Sameer Joshi / Fotocorp
Nusli Wadia was voted out as an independent director of Tata Motors, the carmaking arm of the Tata group, which held its extraordinary general meeting (EGM) on December 22.
While Wadia’s ouster, at the behest of Tata Sons – the principal promoter shareholder of the conglomerate’s operating companies – was on expected lines, the voting pattern does throw up a few surprises, and indicates that he enjoyed considerable support with the non-promoter shareholders of the company.
Since Cyrus Mistry’s sacking as Tata Group chairman on October 24, Wadia has fallen out with Tata Sons and its interim chairman Ratan Tata for being one of the independent directors on the boards of operating companies who expressed support for Mistry. Apart from Tata Motors, Wadia was also evicted from the board of Tata Steel, which held its EGM on December 21. He is still a director on the board of Tata Chemicals, which is holding its EGM on Friday.
The salt-to-software conglomerate has alleged that Wadia was “acting in concert” with Mistry and trying to “orchestrate” support for him among the other independent directors of the operating companies, of which Mistry remained chairman, till he resigned on December 19, even after being ousted from Tata Sons. This had led to a two-way power struggle at Bombay House, headquarters of the Tata group in Mumbai – between the Mistry and Tata camps. Wadia has hit back with a Rs3,000 crore-defamation suit against Tata Sons and Ratan Tata, alleging that the charges leveled against him were untrue, baseless and malicious. He has also contended that he was simply trying to discharge his fiduciary duties as an independent director.
The voting pattern that emerged at Tata Motors, with reference to the resolution moved by Tata Sons to remove Wadia as director was interesting. The total number of votes polled on the outstanding shares of the company stood at 70 percent. While the promoter shareholders, led by Tata Sons, voted in full strength and voted for the resolution, a significant portion of the non-promoter shareholders chose not to cast their vote. Many institutional shareholders do not vote on such matters since it is not their mandate to interfere in the operations of a company; but the possibility of some shareholders supporting Wadia, but not wanting to ostensibly go against Tata can’t be ruled out.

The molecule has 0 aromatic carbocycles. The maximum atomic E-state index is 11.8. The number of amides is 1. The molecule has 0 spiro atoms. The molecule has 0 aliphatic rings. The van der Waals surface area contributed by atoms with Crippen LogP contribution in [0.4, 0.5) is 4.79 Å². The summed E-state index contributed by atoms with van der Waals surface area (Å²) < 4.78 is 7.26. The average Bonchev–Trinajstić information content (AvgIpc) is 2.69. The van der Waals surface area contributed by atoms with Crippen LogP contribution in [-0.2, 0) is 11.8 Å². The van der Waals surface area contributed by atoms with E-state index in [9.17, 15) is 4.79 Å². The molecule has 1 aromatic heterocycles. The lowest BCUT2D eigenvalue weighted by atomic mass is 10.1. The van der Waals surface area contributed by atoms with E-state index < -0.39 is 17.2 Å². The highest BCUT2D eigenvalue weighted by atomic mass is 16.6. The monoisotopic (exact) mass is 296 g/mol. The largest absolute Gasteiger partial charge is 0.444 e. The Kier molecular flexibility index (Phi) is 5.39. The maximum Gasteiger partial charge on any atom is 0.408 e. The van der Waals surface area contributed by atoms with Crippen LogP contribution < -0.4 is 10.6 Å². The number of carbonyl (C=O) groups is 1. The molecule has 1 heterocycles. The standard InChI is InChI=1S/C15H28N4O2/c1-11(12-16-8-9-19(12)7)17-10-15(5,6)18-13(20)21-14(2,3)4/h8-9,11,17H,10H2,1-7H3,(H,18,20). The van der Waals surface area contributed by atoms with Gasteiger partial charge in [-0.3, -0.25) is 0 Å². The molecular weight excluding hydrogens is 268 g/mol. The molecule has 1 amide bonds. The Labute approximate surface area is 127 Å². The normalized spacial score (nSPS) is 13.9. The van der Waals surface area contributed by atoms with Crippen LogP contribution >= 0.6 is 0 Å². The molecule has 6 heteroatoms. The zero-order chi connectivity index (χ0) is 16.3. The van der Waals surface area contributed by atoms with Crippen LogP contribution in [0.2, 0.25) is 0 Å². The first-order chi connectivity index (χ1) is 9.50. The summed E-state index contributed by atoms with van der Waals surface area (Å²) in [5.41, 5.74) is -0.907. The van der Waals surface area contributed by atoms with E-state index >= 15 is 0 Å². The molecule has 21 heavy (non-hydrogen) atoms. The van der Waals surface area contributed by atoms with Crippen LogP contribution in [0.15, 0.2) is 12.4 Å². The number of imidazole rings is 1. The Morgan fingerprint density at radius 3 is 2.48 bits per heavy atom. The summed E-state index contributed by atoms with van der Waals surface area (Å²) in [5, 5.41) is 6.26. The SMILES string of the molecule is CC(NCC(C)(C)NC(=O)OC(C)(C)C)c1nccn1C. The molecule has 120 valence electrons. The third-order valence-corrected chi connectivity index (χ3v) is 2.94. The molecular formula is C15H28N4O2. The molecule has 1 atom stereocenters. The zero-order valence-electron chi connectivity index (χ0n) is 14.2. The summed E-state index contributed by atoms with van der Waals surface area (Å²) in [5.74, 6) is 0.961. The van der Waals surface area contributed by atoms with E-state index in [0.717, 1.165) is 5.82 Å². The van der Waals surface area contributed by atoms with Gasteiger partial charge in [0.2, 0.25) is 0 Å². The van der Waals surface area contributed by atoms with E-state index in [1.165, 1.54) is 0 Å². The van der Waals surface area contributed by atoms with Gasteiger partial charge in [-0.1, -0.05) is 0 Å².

A little over 69 percent of the votes entitled to the institutional shareholders of the company were cast, and only 40 percent of the votes entitled to the non-institutional shareowners, including retail investors were cast. The institutional votes were split for and against the resolution with 50.06 percent voting in favour of removing Wadia and 49.94 percent voting against it. Among the votes polled by non-institutional shareholders, 60.64 percent voted in favour of Wadia.
Had the Companies Act required the removal of an independent director to be effected through the passing of a special resolution, Tata Sons’ resolution to remove Wadia would have been defeated. A special resolution requires at least 75 percent of the votes to be polled in favour of it.
Overall, the proposal to remove Wadia from Tata Motors got 71.20 percent votes in its favour, and 28.80 percent against. However, regulations require a proposal to remove a director, independent or otherwise, to be brought in through an ordinary resolution only, which needs a simple majority (50 percent plus one vote) to go through.
Ahead of Friday’s Tata Chemicals EGM, Mistry wrote a letter to the shareholders of the company, like he did in the case of Tata Steel and Tata Motors. Wadia has chosen to not attend the meetings.
In the letter, Wadia highlighted his differences with Tata Chemicals’ management under the chairmanship of Tata, before Mistry took over in 2012. He mentioned that he was against the company’s decision to invest Rs800 crore in the Brunner Mond Group’s assets in UK, Kenya and Netherlands. Wadia said that he and some other board members had expressed concerns on the fundamental issues involved in the overall arrangement, the risk involved, and the assumptions and projections made for profitability and doubted the rate of return as envisaged in the proposal. However the decision was ultimately taken by consensus, Wadia added.
The 72-year-old chairman of Bombay Dyeing also stated that he had expressed his reservations against committing additional resources to the company’s international operations that were underperforming and incurring losses. “This has now led to an impairment on this acquisition (Brunner Mond’s assets) of approximately Rs1,600 crore.
“During the last ten years mainly due to various acquisitions, the consolidated debt of your company went up from Rs1,827 crore to Rs8,695 crore…The total impairment of all the various investments made is approximately Rs2,000 crore,” Wadia stated.
Wadia also raised the larger issue of the sanctity of independent directors on the boards of Indian companies, in connection with his proposed removal by the promoters of Tata Chemicals. Wadia said that if independent directors could be removed at the behest of the promoters “it will no longer protect them from addressing issues as fiduciaries accountable to all stakeholders, most important of all, the shareholders. They will be left with the option either toe the line, resign or face removal as I do.”